Director of the Editorial and Publishing Office Luis Acosta:
While Jane had great responsibility throughout the Library, I am grateful that she was always generous with her time and had the best interests of the Law Library at heart.
Jane led the Law Library through many changes and through the difficulties brought on by the pandemic. She was committed to the work of the Library and to serving all of our diverse patrons. We will miss her dedication and leadership. My thoughts are with her family at this very difficult time.
Jane had a vision for the Law Library as a source of education on legal research for everyone. Well before the pandemic, she encouraged the Public Services Division to think about how to expand our teaching online. We took that guidance to heart and began offering webinar versions of some of our in-person legal research classes at the beginning of 2020. When the Library moved to remote work last spring, we were perfectly positioned to adapt all of our instruction for the public, as well as for congressional staff and federal agencies, to a webinar format. Her vision led the Law Library into a new era of user-centered online instruction that enables us to connect the Law Library with a much larger and more diverse audience of researchers than ever before.
Chief of the Digital Resources Division Jay Sweany:
I first met Jane when she was appointed as Chief of the Humanities and Social Sciences Division in 2014, joining the Library of Congress after having served as Directory of Library Services and Content Management at the Government Publishing Office. Jane immediately set out to improve the Library’s reference services to the public by interviewing reading room staff across the Library and compiling an extensive report of recommendations entitled, “Shining a Light on Reference.” As a leader, Jane led by example as she advocated for and then served with her colleagues. Serving at the division’s National Book Festival booth and greeting thousands of visitors during the Main Reading Room Open House are such examples.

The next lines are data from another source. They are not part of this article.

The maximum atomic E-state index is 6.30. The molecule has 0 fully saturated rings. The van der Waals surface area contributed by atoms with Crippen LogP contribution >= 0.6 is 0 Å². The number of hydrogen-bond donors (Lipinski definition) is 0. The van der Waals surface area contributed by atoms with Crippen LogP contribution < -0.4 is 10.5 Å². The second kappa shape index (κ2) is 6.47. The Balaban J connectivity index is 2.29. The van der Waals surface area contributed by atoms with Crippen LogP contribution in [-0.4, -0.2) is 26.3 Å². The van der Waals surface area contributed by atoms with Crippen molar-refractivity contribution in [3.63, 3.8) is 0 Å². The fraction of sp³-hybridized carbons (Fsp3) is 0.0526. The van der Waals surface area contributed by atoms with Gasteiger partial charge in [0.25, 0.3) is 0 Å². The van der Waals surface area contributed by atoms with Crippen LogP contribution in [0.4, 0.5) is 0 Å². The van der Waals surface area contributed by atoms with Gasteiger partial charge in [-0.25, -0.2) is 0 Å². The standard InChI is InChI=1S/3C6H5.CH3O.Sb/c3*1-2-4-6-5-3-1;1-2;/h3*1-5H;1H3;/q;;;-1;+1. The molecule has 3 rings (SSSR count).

Jane was very honored to serve as the 25th Law Librarian of Congress. Although she received other responsibilities in the Library, she frequently expressed that her heart was with the staff, collections, and services of the Law Library. With an ability to see almost simultaneously both the strategic big picture as well as the many logistical details for projects and problems alike, and then lead in her down-to-earth manner, she was a gifted manager.
Jane’s influence can be seen by the proliferated use of VariDesks and green memo books, but also and more importantly, as a model for leadership excellence that this personable mentor has left her colleagues to continue forth.
My condolences to Jane’s family. Her commitment to public service is commendable; I will miss her can-do attitude and for never losing sight of our patrons as we implemented new programs and processes.
Just before the pandemic began, Jane created the Law Library of Congress Legal Research Institute. This initiative increased the number of the Law Library’s webinar based class offerings. As a result, even though the Library campus had to close due to pandemic, the Law Library was actually able to increase the number of people it reached during this period due to Jane’s foresight in creating the Legal Research Institute. Jane’s vision helped to increase legal information literacy across the world.
Jane left a mark wherever she went; she was an achiever and a model for all who worked with her. She was committed to the work of the Law Library and librarianship, and she was so proud of her New Mexican roots.
I will always remember the great pleasure that Jane took in celebrating staff accomplishments, both large and small, from the Law Library.